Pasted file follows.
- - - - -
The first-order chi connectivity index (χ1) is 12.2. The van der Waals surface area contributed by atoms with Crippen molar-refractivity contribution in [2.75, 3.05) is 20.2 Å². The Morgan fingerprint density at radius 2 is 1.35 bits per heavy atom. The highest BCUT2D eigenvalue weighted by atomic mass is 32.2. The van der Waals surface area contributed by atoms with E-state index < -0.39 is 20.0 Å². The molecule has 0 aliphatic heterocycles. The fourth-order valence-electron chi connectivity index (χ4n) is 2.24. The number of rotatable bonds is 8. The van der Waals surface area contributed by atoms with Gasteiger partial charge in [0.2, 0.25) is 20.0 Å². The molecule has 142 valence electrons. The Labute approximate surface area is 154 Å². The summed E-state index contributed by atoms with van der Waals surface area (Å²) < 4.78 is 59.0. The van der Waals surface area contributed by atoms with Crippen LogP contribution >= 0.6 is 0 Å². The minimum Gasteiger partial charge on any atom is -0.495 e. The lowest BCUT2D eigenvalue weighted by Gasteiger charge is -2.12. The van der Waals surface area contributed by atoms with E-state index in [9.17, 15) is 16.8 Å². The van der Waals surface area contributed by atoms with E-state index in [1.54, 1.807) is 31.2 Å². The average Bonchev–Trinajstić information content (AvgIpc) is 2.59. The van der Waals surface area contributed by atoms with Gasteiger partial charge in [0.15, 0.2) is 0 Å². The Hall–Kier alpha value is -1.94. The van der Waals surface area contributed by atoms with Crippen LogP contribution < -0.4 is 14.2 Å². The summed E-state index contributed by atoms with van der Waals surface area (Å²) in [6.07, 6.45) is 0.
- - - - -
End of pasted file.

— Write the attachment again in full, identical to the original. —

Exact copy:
The first-order chi connectivity index (χ1) is 12.2. The van der Waals surface area contributed by atoms with Crippen molar-refractivity contribution in [2.75, 3.05) is 20.2 Å². The Morgan fingerprint density at radius 2 is 1.35 bits per heavy atom. The highest BCUT2D eigenvalue weighted by atomic mass is 32.2. The van der Waals surface area contributed by atoms with E-state index < -0.39 is 20.0 Å². The molecule has 0 aliphatic heterocycles. The fourth-order valence-electron chi connectivity index (χ4n) is 2.24. The number of rotatable bonds is 8. The van der Waals surface area contributed by atoms with Gasteiger partial charge in [0.2, 0.25) is 20.0 Å². The molecule has 142 valence electrons. The Labute approximate surface area is 154 Å². The summed E-state index contributed by atoms with van der Waals surface area (Å²) < 4.78 is 59.0. The van der Waals surface area contributed by atoms with Crippen LogP contribution >= 0.6 is 0 Å². The minimum Gasteiger partial charge on any atom is -0.495 e. The lowest BCUT2D eigenvalue weighted by Gasteiger charge is -2.12. The van der Waals surface area contributed by atoms with E-state index in [9.17, 15) is 16.8 Å². The van der Waals surface area contributed by atoms with E-state index in [1.54, 1.807) is 31.2 Å². The average Bonchev–Trinajstić information content (AvgIpc) is 2.59. The van der Waals surface area contributed by atoms with Gasteiger partial charge in [0.15, 0.2) is 0 Å². The Hall–Kier alpha value is -1.94. The van der Waals surface area contributed by atoms with Crippen LogP contribution < -0.4 is 14.2 Å². The summed E-state index contributed by atoms with van der Waals surface area (Å²) in [6.07, 6.45) is 0.